thanks for the memory

9 Jun

My grandma moved in with my family over a year ago.  At the time that she moved in, I was living at home. We would watch old movies together for hours, and I found the time I spent with her to be a sort of refuge from the daily stresses of life.

She knew me back then.

My Grandma, along with 1 in 6 women in America, suffers from Alzheimer’s disease.

5.3 million people in the United States have dementia, and  there are 10.9 million unpaid caregivers for people afflicted with this disease. Another surprising fact – it is the 7th leading cause of death in the U.S., and that number is on the rise, according to the Alzheimer’s Association.

It is so strange to go home for a visit, and know that when I go into her room and hug my grandma, I have to explain who I am first. She goes along with it, and appears excited to see me. But I know, all too soon those days will be gone as well, and when I go in to see her, there will be no recollection at all. I cherish those days we spent together over a year ago, and I learned a strong lesson about valuing the time you have with someone. Someday the one you love may be gone.


9 Responses to “thanks for the memory”

  1. carlajhart June 9, 2010 at 11:24 pm #

    This is so powerful! Your story makes me want to become an advocate of Alzhiemers. I’m so sorry for your loss, but I’m glad that you had that precious time together.

  2. kaimeec June 11, 2010 at 7:16 pm #

    Thank you for sharing your personal story of your grandmother! I can just see how important this topic of aging health for women is for you!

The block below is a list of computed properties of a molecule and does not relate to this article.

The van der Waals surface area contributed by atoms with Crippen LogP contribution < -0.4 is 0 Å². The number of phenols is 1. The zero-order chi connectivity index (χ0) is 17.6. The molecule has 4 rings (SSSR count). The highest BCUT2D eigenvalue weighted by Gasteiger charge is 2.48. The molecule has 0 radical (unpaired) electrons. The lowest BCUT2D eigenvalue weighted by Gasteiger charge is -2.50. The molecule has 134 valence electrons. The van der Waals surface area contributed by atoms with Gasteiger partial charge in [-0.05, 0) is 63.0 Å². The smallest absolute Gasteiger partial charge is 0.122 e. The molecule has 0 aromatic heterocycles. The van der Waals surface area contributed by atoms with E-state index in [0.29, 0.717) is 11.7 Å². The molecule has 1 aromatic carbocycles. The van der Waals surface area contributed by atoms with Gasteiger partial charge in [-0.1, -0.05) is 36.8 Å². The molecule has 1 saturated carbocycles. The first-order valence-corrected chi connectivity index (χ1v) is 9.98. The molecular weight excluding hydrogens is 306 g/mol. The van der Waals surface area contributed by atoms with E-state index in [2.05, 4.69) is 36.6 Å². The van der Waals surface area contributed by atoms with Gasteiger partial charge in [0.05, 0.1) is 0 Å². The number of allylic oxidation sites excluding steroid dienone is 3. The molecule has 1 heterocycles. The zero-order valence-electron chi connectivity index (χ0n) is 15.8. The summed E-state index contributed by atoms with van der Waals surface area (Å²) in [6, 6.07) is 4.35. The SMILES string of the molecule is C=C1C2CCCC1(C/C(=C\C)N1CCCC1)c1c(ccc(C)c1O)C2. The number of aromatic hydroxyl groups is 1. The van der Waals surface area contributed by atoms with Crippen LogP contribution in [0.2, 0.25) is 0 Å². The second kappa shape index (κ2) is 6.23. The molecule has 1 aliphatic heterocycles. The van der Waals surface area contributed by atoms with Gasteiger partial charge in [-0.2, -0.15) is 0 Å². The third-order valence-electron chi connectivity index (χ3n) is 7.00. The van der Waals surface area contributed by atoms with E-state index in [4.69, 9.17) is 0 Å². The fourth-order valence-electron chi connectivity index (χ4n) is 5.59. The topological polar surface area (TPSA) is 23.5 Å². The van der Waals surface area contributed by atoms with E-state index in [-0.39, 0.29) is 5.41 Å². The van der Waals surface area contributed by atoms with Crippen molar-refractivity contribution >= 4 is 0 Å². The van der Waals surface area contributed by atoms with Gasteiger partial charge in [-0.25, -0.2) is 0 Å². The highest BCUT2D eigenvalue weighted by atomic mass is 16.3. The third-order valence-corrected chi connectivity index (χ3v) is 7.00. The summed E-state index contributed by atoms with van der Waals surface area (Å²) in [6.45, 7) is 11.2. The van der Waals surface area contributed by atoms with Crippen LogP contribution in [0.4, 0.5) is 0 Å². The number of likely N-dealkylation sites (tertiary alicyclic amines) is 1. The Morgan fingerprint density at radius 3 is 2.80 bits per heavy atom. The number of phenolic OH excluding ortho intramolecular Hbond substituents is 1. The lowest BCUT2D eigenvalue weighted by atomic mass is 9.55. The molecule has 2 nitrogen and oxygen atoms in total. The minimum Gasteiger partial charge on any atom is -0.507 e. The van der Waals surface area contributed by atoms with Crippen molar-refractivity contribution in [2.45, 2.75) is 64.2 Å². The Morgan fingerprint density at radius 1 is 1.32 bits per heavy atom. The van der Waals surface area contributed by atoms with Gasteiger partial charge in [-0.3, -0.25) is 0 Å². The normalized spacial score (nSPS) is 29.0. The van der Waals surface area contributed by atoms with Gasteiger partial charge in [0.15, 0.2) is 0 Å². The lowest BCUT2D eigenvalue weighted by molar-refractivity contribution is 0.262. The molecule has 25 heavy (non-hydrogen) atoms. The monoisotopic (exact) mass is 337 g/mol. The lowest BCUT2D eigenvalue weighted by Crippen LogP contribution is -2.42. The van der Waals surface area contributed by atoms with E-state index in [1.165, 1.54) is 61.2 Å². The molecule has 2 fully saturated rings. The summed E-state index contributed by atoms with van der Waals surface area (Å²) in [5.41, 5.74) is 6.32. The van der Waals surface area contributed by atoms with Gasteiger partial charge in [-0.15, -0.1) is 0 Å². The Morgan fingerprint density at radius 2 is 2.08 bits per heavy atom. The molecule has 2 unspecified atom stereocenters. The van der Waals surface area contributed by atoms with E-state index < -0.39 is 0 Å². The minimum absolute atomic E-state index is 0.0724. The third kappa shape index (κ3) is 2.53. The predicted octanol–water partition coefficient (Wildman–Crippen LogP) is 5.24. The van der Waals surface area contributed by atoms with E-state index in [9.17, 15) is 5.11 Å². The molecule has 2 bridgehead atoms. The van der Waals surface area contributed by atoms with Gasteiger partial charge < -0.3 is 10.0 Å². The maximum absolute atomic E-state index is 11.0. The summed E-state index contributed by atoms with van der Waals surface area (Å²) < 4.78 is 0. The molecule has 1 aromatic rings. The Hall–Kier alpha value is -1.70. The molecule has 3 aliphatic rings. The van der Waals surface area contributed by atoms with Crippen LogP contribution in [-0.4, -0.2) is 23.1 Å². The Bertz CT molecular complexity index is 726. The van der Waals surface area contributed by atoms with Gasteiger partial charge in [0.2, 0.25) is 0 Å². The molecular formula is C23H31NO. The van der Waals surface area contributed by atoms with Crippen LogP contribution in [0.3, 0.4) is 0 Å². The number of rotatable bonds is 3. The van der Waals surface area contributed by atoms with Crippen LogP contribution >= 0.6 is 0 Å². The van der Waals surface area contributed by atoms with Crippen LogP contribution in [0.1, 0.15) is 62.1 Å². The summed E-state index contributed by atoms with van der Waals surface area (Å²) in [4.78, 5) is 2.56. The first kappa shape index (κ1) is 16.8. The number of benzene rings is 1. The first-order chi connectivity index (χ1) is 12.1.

3. emilyr1369 June 12, 2010 at 4:35 pm #

    Thanks for being willing to share your own personal story with us. That is very brave of you.

  4. remmikkn June 12, 2010 at 5:03 pm #

    My grandma is suffering from Alzheimer’s as well and is at the end stages where she has no clue who any of her family is anymore. It’s sad to see them go through this when you know they were once so lively and passionate about life. It’s comforting to know, however, that one day their memory will be restored, and we will be able to interact with them like we did as before 🙂

  5. natalier31 June 13, 2010 at 11:18 pm #

    I think it is so great that your grandma lives with your family. I have had the privilege of having my grandparents live downstairs most of my life. I will forever love the experiences I have shared with them as I imagine you will with the ones you’ve shared with your grandma.

  6. brittanyannb June 14, 2010 at 1:33 am #

    When my great-grandpa was in his last years of life he didn’t know us anymore. Whenever we would go to visit him we would introduce ourselves but he couldn’t remember us and he was never sure what to say so he would ask us if we had heard of Nephi! His nurses informed us that whenever he wasn’t sure who someone was or why he was talking to them he would talk to them about the church. Although it made me sad sometimes that he couldn’t remember me, I loved it when he would try to teach me about the church because that part of him was never lost, he’s truly the type of guy that would be a missionary till the end!

  7. laurena430 June 14, 2010 at 1:44 am #

    My Grandma had a stroke when I was 12, it was not quite as extreme as alzheimers is but it still is very hard to see a significant change in your grandparents. You physically see the same person but their countenance is different as well as there personality. These sicknesses are so sad.

  8. sdcali June 14, 2010 at 7:34 am #

    My grandmother passed away a year ago next month. She too suffered from Alzheimer. It is so difficult to watch them change. Thank you for sharing your personal experiences.

  9. michellesmith3 June 15, 2010 at 12:05 pm #

    What a difficult disease to deal with! I’m so grateful for research and how technology is always developing and improving, we can learn more about these types of illnesses and find more and more ways to prevent it, rather than treat it when it comes.

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